How to craft an excellent elevator pitch
What is an elevator pitch? An elevator pitch is a way to explain the distilled benefits of a product or service in a way that gets people to want to know more.
It should be a concise statement which, as it states, can be used in the short time that an elevator takes to go from one floor to another.
Are you ready to quickly and easily put together an elevator pitch of your own?
Being clear and concise can be challenging when you have lots of information about your product or service in your head. It’s a particular challenge for technology marketers with products and services of high complexity.
Consider for a moment, all of the capabilities, settings, integrations, and benefits of your product. It could be hundreds or even thousands. Of course, you are not going to get through reciting a list of product benefits in a short elevator ride. Nor should you. Not if you wish for your audience to ask for more.
First a point of housekeeping. If you want to get the most out of this how-to, then you should have gone through a value proposition exercise. Moreover, ideally, you have carefully crafted your positioning, messaging, and story frameworks. Doing so will inform your elevator pitch and ensure that all roads lead to Rome, that all your messages are aligned.
The many uses of an elevator pitch
You can use an elevator pitch with more than just customers or prospects in an elevator; it can be used across your organization to help bring the value proposition to life for anyone that needs to care about your product. Having an effective elevator pitch is going to have benefits internally and externally for your business.
An exercise in crystallization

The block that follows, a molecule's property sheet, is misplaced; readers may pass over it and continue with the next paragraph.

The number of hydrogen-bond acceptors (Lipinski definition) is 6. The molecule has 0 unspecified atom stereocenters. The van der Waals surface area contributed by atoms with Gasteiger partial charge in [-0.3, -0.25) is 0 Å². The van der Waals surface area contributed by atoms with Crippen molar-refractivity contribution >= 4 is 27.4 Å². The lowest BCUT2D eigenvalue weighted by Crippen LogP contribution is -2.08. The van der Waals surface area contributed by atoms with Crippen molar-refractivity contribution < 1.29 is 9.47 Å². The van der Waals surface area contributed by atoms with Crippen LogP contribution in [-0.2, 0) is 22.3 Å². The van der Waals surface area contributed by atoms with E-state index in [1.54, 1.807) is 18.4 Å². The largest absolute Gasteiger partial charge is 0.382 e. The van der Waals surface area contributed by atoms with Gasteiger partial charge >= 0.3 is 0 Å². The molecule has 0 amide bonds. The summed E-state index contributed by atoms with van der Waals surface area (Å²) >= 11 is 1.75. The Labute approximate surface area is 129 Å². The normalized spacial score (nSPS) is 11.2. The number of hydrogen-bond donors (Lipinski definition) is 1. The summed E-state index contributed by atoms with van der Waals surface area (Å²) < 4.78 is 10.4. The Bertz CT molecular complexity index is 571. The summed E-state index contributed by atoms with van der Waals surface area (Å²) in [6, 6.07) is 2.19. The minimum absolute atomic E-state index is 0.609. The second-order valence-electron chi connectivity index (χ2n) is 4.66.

“The essence of crystallization is one that demonstrates how the creation of something straightforward and elegant can often require much legwork and time.”
An elevator pitch is, in many ways, an exercise in distilling the complex into the simple. An analogy here would be the creation of crystals. Recently my children had a home crystal creation kit. It consisted of instructions, a small dish, some mixing utensils, seed stones, the chemicals for the solution and so forth. They read the instructions. Then went through the steps to prepare the solution to get the crystals ready to grow. Then they waited. Over the course of several days, the crystals grew, forming beautiful, orderly, and rather cool looking shapes for the whole family to enjoy. The essence of crystallization is one that demonstrates how the creation of something straightforward and elegant can often require much legwork and time.
“Customers don't want to spend time working to understand what it is that you've got to say. “
The same goes for creating an elevator pitch. You must spend time, energy and effort while following a process. Do so, and you will come up with something clear, crystallized and beautiful. This approach is incredibly important because if you don't do this work, you are delegating it to your customers. I've got news for you. Your customers won’t do it. Customers don't want to spend time working to understand what it is that you've got to say.
Consider the following situation. Two companies with very similar products to a very similar problem. Company #1 doesn't spend the time and energy to come up with a simple, clear elevator pitch. Company #2 does. Which one of those companies is going to be more readily understood by the customer? Which one of these companies are more likely to get attention from a customer and subsequently be more likely to sell them products? I'm sure you guessed by now, as it's pretty apparent that Company #1 fails, and Company #2 succeeds. I could hazard a guess as to which company you would prefer to be.
You’ve committed to creating a clear, concise, and crystal-clear elevator pitch for your prospective customers. Now what? Time to follow the process.
We’ll walk through that now.
Creating your elevator pitch